The most common form of litigation in relation to deceased estates is when a spouse, child or financial dependent of a deceased person makes a Family Provision Application (FPA), a claim against the estate because the applicant feels they have not been adequately provided for within the will.
Queensland’s Succession Act 1981 sets out the statutory time limits in which an FPA can be made. Specifically, a person must give the Executor notice of an intention to bring a claim against an estate within six months from the date of death, and the FPA must be filed with the court within nine months of the death.
This raises the question of whether an Executor is entitled to immediately distribute the estate to beneficiaries once the nine-month time limit passes and no notice of an intention to bring an FPA has been received in writing. Our expert wills and estates lawyers at Delaney & Delaney can help answer this question.
What happens where no notice of intention to claim is made?
Under section 44 of the Succession Act 1981 (Qld), an Executor will not be personally liable for claims regarding distribution of the estate if:
- The distribution was properly made (i.e. it is correct according to the will);
- The distribution was made no earlier than six months after the deceased’s death, and the executor did not receive notice of an FPA application (or intended application) against the estate; and
- if notice of an application was received, the Executor distributed the estate no earlier than nine months after the deceased’s death (unless the Executor received written notice that the application had commenced in court).
To clarify, an Executor may lawfully distribute the estate any time after the deceased’s death but if they do so before the time limits outlined above, they will not be afforded the Act’s protection from liability.
Applications can be made out-of-time – more than nine months after the date of death – but the onus is on the applicant to establish the reasons for extending the time limit. Before allowing the application to proceed the court will consider whether there is an adequate explanation for the delay, whether the beneficiaries are prejudiced and whether the estate remains intact.
In Re Faulkner  2 Qd R 49, notice of an intended FPA was given within the six-month time limit but the Executors then distributed the estate immediately after nine months but before the matter had been resolved. McGill SD DCJ found that where notice of a Family Provision Application has been given, “it must be at least fairly arguable that a distribution as soon as the nine month period has expired is not one ‘properly made’, so as to protect an executor from personal liability.” As a result the Executors’ distributions were set aside and property was returned to the estate by order of the court.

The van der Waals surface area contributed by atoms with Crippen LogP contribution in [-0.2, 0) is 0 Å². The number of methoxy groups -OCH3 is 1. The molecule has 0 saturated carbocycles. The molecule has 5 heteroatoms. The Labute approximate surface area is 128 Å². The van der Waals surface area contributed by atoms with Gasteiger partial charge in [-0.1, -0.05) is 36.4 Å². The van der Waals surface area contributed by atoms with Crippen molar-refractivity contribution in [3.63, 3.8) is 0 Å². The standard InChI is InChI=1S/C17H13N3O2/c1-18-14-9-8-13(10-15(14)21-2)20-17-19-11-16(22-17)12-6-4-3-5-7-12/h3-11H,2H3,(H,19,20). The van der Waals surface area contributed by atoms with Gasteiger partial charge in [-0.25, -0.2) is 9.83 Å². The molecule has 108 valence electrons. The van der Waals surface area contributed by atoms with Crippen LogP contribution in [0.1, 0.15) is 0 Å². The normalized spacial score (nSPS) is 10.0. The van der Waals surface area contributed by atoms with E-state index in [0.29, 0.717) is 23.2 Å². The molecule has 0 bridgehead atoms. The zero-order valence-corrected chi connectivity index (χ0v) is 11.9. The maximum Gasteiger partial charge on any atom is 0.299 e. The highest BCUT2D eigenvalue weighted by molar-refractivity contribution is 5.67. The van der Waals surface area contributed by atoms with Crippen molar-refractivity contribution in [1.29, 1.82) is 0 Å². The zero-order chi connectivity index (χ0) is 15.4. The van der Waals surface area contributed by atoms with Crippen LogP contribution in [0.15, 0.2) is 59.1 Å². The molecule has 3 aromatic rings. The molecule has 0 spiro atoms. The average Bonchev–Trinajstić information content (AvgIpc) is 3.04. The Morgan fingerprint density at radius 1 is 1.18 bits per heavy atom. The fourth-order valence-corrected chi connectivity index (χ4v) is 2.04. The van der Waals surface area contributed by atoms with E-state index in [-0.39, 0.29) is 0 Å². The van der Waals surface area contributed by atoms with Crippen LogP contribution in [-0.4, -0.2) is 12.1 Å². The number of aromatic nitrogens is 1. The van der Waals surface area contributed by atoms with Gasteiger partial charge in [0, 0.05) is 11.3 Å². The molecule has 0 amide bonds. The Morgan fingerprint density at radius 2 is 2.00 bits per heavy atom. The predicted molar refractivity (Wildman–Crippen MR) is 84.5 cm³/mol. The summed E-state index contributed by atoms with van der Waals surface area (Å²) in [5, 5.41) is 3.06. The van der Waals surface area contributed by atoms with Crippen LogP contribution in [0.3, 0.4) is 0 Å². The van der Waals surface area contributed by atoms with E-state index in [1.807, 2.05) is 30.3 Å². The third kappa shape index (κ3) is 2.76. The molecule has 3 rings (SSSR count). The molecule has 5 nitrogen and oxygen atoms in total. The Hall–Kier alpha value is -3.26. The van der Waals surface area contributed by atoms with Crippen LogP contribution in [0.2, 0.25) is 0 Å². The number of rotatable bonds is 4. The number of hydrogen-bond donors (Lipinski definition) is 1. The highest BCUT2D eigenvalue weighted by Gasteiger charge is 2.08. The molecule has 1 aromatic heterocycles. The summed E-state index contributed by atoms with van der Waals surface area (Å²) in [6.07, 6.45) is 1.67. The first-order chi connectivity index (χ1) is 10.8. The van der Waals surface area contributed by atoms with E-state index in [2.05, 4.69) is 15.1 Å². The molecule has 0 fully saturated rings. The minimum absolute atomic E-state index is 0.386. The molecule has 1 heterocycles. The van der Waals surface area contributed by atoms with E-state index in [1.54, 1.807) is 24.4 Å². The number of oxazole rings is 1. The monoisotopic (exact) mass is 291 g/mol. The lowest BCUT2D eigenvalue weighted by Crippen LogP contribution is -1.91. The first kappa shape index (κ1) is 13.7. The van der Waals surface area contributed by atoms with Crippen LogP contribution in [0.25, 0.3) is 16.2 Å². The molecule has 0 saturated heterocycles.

This case demonstrates that it’s advisable an Executor not distribute proceeds without giving beneficiaries proper notice of their intention to do so if the Executor has received notice of a party’s intention to claim. This is so even when the applicant has failed to comply strictly with statutory time limits.
An Executor who distributes the estate after notice of a claim (or before the six and nine-month time limits have expired), may have the distribution set aside by the court. The Executor may also be ordered to personally pay any award made in favour of the applicant as well as their court costs. Alternatively, the court may order that the costs of the application be borne by the estate. Distributing an estate prematurely can therefore be a very costly and risky exercise, however these risks can be avoided by obtaining expert legal advice before a proposed distribution is made.
The value of expert advice
This is a complicated area of law and the guidance of legal professionals with long experience in wills and estates is highly advised.
Delaney & Delaney have extensive expertise in advising both executors responding to FPAs as well as applicants wishing to make such an application. We will provide relevant guidance to ensure an Executor lawfully distributes the proceeds of an estate at a minimum risk to the estate and themselves personally of the distribution later being challenged. Contact us today on (07) 3236 2604 if we can assist you.